Day 54: Spine and Lower Body Mobility
Controlling the movement of the spine will create a ripple effect to control the whole body. From there, the legs offer many options of movement and restriction. Each articulation has its own mobility particularities that vary from person to person. We continue our exploration from the upper limbs of Day 52 for a better understanding of full body restriction.
Understanding the spine
The back is a fascinating part of the body, it holds the whole body together while moving in several directions. Understanding how the different vertebrae work together and how the different parts of the body are attached to it enables us to move the back in a safe and interesting way.
Our spine evolved into a curved shape to better handle gravitational stress. We can look at the structure of the spine as two layers. The layer toward the inside of the body which is cylindrical with the intervertebral disks is the more structural part. This is where the body will handle compression, weight-bearing and other tensile forces. The bone part is static, and the disks will change their shape to absorb compression, bending and torsion. The exterior layer of the spine is the most mobile with the prolongation of the vertebrae as the static part and lots of different ligaments allowing for movement.
The spine can do four types of movements: flexion (forward bend), extension (backbend), rotation (torsion) and lateral flexion (to the side). The 24 bones of the spine can be divided into four sections with each having different mobility.
- Cervical (neck): The most mobile part of the spine.
- Thoracic (chest): Involved in every type of movement.
- Lumbar (lower back): This is where most of the action happens for flexion and extension beyond the cervical but is quite limited in rotation.
- Sacral (butt): This one is one big block with no mobility.
Coming soon, image with the different parts of the spine
When we breathe in, we help remove some of the compression forces from the spine, which can help reach higher mobility. When the intervertebral disks expand, the bones are further from each other leaving more space for movement. You can quickly experience this by exhaling in a neutral position and then twisting your body in one direction, then try again with your lungs filled with air and see if you can twist a little further.
Average mobility of the spine (angle from a neutral position)
|Type of movement||Flexion||Extension||Axial Rotation||Lateral flexion|
Source: Yoga Anatomy by Leslie Kaminoff, Amy Matthews
Lower Body Joints Mechanics and Safety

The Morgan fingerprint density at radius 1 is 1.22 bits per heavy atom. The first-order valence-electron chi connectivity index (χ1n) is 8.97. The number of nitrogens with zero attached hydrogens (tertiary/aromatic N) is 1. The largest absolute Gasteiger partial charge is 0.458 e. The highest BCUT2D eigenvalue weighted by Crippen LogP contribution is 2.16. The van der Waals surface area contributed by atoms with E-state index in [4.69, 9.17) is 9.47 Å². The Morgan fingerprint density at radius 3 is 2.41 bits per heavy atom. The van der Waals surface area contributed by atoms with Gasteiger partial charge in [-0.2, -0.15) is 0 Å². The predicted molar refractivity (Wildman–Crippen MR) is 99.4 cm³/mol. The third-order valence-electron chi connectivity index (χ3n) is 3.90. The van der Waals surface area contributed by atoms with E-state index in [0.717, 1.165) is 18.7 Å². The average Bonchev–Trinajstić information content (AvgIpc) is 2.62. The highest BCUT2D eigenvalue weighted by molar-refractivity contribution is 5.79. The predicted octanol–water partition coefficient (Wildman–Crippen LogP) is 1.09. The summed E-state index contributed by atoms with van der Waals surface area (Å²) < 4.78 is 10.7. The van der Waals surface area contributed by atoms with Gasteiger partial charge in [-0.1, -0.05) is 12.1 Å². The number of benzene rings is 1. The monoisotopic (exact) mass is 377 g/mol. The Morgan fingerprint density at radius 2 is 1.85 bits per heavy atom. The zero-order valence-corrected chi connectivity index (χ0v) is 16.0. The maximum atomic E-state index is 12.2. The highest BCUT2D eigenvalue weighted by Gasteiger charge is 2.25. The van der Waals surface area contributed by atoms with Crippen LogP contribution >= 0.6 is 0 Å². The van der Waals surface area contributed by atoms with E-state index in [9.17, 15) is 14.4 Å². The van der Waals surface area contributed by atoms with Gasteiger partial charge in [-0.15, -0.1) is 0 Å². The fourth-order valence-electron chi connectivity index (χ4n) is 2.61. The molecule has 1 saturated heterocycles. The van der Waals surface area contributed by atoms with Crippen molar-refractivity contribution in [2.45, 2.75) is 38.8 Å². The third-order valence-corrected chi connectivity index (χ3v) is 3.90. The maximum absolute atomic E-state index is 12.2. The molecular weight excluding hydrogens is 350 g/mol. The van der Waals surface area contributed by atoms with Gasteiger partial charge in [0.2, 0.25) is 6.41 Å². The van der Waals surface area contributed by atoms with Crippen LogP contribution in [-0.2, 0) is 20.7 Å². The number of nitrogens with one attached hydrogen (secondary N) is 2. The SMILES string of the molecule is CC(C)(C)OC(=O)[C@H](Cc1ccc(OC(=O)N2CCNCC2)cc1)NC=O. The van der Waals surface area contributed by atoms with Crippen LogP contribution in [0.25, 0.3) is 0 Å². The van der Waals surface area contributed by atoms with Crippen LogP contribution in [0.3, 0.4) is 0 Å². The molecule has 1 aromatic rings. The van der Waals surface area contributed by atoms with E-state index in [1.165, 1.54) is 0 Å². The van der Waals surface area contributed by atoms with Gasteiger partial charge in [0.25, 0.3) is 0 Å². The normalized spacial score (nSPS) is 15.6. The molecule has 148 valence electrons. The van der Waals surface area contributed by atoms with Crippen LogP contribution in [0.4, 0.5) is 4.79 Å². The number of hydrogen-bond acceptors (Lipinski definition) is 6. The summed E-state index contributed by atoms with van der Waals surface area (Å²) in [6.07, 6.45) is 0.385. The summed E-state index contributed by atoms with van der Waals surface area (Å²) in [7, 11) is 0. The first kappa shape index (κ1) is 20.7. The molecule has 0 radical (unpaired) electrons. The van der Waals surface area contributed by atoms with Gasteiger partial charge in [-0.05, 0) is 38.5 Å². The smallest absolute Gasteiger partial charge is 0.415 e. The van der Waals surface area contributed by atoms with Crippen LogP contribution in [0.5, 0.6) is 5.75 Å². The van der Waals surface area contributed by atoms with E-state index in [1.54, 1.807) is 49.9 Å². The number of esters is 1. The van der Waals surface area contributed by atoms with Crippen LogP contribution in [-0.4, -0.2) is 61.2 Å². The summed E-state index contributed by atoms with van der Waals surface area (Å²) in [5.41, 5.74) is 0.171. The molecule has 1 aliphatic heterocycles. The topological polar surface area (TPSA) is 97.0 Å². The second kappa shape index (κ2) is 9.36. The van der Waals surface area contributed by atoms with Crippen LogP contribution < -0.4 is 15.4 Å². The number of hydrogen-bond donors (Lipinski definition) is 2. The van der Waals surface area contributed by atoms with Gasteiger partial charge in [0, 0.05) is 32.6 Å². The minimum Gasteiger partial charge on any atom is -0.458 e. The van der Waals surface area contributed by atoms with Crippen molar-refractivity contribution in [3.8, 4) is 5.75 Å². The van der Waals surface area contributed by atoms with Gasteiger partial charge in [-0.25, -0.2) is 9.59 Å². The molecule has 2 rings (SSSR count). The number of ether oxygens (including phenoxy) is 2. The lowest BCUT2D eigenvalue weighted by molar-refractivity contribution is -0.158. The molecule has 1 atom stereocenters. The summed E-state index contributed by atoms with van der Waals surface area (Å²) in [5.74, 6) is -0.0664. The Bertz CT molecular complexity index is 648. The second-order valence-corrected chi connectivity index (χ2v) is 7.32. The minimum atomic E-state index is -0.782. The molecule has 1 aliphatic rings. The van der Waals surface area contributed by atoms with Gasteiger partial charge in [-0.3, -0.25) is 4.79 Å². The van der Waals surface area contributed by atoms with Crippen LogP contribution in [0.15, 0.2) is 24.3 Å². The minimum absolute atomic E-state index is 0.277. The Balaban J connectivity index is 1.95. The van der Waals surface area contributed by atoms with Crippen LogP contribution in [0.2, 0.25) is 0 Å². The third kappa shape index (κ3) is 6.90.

The legs can be placed and bound in many creative ways. Understanding how the different joints work helps visualize the many possibilities and explore in a safer way.
The hip bone is one of the most important pivot points of the body. It is connected with the sacrum part of the spine. Many muscles are attached to the hip bone, so when it moves, it affects the whole body. Several abdominal, back and shoulder muscles connect the upper body to the hip bone. We also have the glutes, hamstrings, lateral rotator group and some of the anterior compartments of the thighs that attach to the hip bone and connect the legs to the pelvis.
The main point of connection between the hips and the legs is with the femoral bone via the hip joint. It is the largest ball and socket joint of the body, which makes it quite sturdy. It also goes under tons of stress during our lifetime from repeated motion, so pre-existing injuries are quite common. Engaging the muscles in the abdomen and the hips when moving or pulling on the leg will help protect it during a rope session. This is especially important for hypermobile people that can be tempted into letting the leg be pulled away from the socket, which is bad for the joint in the long run.
The knee is a modified hinge joint between the femur, the tibia and the patella (kneecap). Its mobility is mostly flexion and extension but it can also rotate slightly internally and externally. The knee is the largest joint in the body, and it is also prone to injury as it absorbs a lot of the weight and shock from walking, running, jumping. Several tendons and ligaments hold together this structure of bone, cartilage and menisci. We should avoid adding lateral pressure on those tendons as it is vulnerable to shearing forces.
The ankle is actually a combination of three joints between the tibia, the fibula and the talus. It is the most commonly injured of the major joints, sprains and fractures are quite common. The ankle has limited mobility in dorsiflexion, plantarflexion and rotation, which create opportunities for restriction.
And finally the feet, a collection of 26 bones and 33 joints. Individually the joints don’t have a lot of range, but collectively they allow the feet to take many shapes. The feet and toes present many opportunities for tying, we’ll dive deeper into that topic in Week 25.
It’s an interesting contradiction that the lower body is built in such a sturdy way, but is so frequently injured. If these types of injuries aren’t very likely during bondage, it is common for participants to have pre-existing conditions that will affect mobility and have to be taken into consideration when tying. That said, if your bondage session has wrestling vibes, sprains and similar incidents are possible outcomes. Consult a medical professional for any lasting pain.
My favourite part of lower body mobility is that each part has its own mobility and is connected to each other in a way that we can create chain reactions. By understanding each part, we can exploit the natural movement and limitations to create an infinite amount of movement and restrictive positions.
Coming soon – pictures of the lower body with notes on mobility
Warming up and Stretching the Lower Body and Spine
If you’re expecting your rope session to be quite dynamic and to push your body in some ways, it is advised to warm up beforehand. Moving the muscle will activate circulation which helps prevent injury and increase mobility. Here are a few ideas of exercise to warm up the back and the lower body:
- Cat and cow pose. Take the time to breathe in to expand your spine as you move into the positions.